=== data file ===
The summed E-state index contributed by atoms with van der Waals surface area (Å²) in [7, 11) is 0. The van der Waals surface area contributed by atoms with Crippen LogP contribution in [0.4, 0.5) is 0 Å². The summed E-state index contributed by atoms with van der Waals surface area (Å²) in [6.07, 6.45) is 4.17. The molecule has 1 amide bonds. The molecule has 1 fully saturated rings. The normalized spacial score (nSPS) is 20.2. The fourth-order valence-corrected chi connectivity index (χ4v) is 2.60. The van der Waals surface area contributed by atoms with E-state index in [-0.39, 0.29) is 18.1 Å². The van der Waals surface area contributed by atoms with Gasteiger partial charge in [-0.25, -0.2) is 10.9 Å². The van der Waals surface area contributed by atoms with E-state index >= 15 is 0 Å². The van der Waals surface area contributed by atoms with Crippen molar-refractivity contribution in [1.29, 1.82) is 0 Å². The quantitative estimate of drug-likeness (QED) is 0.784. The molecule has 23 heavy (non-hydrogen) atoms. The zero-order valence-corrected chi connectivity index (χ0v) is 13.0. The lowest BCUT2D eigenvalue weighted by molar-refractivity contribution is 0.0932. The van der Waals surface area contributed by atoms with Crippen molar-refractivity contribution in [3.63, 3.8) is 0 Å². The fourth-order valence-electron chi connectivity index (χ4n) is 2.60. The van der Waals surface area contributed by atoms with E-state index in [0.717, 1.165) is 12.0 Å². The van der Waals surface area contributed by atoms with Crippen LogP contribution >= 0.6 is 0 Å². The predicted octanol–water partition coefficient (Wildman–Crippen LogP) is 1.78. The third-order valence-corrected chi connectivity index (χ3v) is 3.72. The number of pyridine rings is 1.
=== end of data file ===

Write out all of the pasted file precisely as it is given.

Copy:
The summed E-state index contributed by atoms with van der Waals surface area (Å²) in [7, 11) is 0. The van der Waals surface area contributed by atoms with Crippen LogP contribution in [0.4, 0.5) is 0 Å². The summed E-state index contributed by atoms with van der Waals surface area (Å²) in [6.07, 6.45) is 4.17. The molecule has 1 amide bonds. The molecule has 1 fully saturated rings. The normalized spacial score (nSPS) is 20.2. The fourth-order valence-corrected chi connectivity index (χ4v) is 2.60. The van der Waals surface area contributed by atoms with E-state index in [-0.39, 0.29) is 18.1 Å². The van der Waals surface area contributed by atoms with Gasteiger partial charge in [-0.25, -0.2) is 10.9 Å². The van der Waals surface area contributed by atoms with E-state index >= 15 is 0 Å². The van der Waals surface area contributed by atoms with Crippen molar-refractivity contribution in [1.29, 1.82) is 0 Å². The quantitative estimate of drug-likeness (QED) is 0.784. The molecule has 23 heavy (non-hydrogen) atoms. The zero-order valence-corrected chi connectivity index (χ0v) is 13.0. The lowest BCUT2D eigenvalue weighted by molar-refractivity contribution is 0.0932. The van der Waals surface area contributed by atoms with Crippen molar-refractivity contribution in [3.63, 3.8) is 0 Å². The fourth-order valence-electron chi connectivity index (χ4n) is 2.60. The van der Waals surface area contributed by atoms with E-state index in [0.717, 1.165) is 12.0 Å². The van der Waals surface area contributed by atoms with Crippen LogP contribution >= 0.6 is 0 Å². The predicted octanol–water partition coefficient (Wildman–Crippen LogP) is 1.78. The third-order valence-corrected chi connectivity index (χ3v) is 3.72. The number of pyridine rings is 1.